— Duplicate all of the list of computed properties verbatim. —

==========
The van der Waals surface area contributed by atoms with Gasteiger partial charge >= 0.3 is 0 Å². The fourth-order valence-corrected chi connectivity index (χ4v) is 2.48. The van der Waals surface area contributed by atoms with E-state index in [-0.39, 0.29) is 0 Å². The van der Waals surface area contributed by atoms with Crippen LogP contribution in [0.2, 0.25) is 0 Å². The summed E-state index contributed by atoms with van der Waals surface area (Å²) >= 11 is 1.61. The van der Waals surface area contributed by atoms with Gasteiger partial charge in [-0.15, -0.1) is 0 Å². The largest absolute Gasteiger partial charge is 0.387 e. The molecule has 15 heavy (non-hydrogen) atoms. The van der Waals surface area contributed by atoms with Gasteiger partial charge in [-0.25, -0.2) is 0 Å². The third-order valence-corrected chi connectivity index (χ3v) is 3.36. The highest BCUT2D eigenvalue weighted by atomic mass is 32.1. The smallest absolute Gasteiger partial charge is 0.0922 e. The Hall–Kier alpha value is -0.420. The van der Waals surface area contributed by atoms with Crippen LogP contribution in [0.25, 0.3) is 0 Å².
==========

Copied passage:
The van der Waals surface area contributed by atoms with Gasteiger partial charge >= 0.3 is 0 Å². The fourth-order valence-corrected chi connectivity index (χ4v) is 2.48. The van der Waals surface area contributed by atoms with E-state index in [-0.39, 0.29) is 0 Å². The van der Waals surface area contributed by atoms with Crippen LogP contribution in [0.2, 0.25) is 0 Å². The summed E-state index contributed by atoms with van der Waals surface area (Å²) >= 11 is 1.61. The van der Waals surface area contributed by atoms with Gasteiger partial charge in [-0.15, -0.1) is 0 Å². The largest absolute Gasteiger partial charge is 0.387 e. The molecule has 15 heavy (non-hydrogen) atoms. The van der Waals surface area contributed by atoms with Gasteiger partial charge in [-0.25, -0.2) is 0 Å². The third-order valence-corrected chi connectivity index (χ3v) is 3.36. The highest BCUT2D eigenvalue weighted by atomic mass is 32.1. The smallest absolute Gasteiger partial charge is 0.0922 e. The Hall–Kier alpha value is -0.420. The van der Waals surface area contributed by atoms with Crippen LogP contribution in [0.25, 0.3) is 0 Å².